An intro to TypeScript

delph profile image delph ・2 min read

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What is TypeScript

TypeScript is a superset of JavaScript that compiles to plain JavaScript. TypeScript is pure object oriented with classes, interfaces, and module-statements just like in Java or C#.

Unlike JavaScript, which is a loosely-typed language,TypeScript supports static typing.

Some advantages

  • Self-documenting: Instead of adding comments to your code, with a type system you are annotating your code and it will always be in sync with the actual code

  • Avoid common pitfalls: TypeScript is going to spit out any compilation error unlike JavaScript which is an interpreted language. You can catch errors at the early stage during development, and less bugs = Win

Basic types

const name: string = "Jane";
const age: number = 40;
const isAlive: boolean = true;

isAlive.indexOf("Jane"); // will show an error since indexOf cannot be called on a boolean

Alternatively, this will also work:

const name = "Jane";
const age = 40;
const isAlive = true;

isAlive.indexOf("Jane"); // will also throw an error


let food: string[];
food = ["cookie", "milk", "biscuit"];

food = [1, 2, 3]; // will throw an error
food.push(true); // will also throw an error


The function below takes in a parameter (word) with type string and returns a string.

function reverse(word: string): string {
  return word

reverse("racecar"); // this is ok
reverse(true); // this will throw an error

We can omit the return type because the compiler can infer the return type. Hence this will also work:

function reverse(word: string) {
  return word


An interface defines the syntax (eg. properties, methods) that members of the interface must adhere to.

Interfaces contain only the declaration of the members. It is the responsibility of the deriving class to define the members.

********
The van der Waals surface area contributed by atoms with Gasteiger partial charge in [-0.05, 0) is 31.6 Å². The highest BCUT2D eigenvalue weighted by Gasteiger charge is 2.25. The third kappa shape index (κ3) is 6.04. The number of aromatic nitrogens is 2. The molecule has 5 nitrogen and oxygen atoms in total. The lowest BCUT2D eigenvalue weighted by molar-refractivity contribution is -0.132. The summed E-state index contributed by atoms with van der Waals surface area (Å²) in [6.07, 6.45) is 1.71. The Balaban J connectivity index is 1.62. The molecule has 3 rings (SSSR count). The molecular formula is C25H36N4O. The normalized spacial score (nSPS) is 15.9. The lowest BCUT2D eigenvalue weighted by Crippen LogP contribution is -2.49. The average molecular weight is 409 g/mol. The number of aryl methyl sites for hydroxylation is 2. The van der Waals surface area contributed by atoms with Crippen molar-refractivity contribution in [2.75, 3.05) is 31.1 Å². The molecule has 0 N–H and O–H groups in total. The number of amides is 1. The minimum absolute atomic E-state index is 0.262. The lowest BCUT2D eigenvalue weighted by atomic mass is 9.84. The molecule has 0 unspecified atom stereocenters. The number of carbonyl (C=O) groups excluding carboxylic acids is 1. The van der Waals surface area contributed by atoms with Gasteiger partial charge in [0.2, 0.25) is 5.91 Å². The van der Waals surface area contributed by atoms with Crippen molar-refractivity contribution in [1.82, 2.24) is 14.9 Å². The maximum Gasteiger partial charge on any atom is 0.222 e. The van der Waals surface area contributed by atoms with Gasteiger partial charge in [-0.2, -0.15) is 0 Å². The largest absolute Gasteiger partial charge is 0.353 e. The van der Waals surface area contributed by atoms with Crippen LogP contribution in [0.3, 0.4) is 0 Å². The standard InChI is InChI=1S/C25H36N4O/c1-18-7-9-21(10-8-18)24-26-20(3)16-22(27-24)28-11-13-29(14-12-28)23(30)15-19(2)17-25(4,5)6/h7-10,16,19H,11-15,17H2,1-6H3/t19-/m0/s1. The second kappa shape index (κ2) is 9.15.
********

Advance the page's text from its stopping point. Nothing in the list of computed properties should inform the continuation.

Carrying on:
interface Person {
  name: string;
  age: number;

function birthYear(person: Person) {
  return 2018 - person.age;


Type aliases create a new name for a type.

type Vegetable = "broccoli" | "carrot";
// the '|' is a union type, which means that Vegetable can be either a 'broccoli' or 'carrot'

type Fruit = "apple" | "banana" | "kiwi";

type Ingredient = Vegetable | Fruit; // chaining union types

const juice: Ingredient[] = ["broccoli", "kiwi"];
// probably a terrible juice but still valid in TypeScript

const juice2: Ingredient[] = ["broccoli", "bread"];
// will throw an error since bread is not a fruit or vegetable

To get started

  1. Install - For NPM users:
npm install -g typescript
  1. Name your file with a '.ts' extension. For example, 'helloworld.ts'

  2. Write your code

  3. Compile your code by typing tsc helloworld.ts in the command line. If all goes well, a JavaScript file helloworld.js will be generated!

TypeScript in your React applications

Create-React-App now has built-in support for working with TypeScript!

To create a new project, simply type:

npx create-react-app my-typescript-app --typescript

To add TypeScript to an existing application:

npm install --save typescript @types/node @types/react @types/react-dom @types/jest

Next, rename any file to be a TypeScript file (e.g. src/index.js to src/index.tsx) and restart your development server!

Posted on Dec 21 '18 by:

delph profile



writing down what I've learnt cos my memory is bad.


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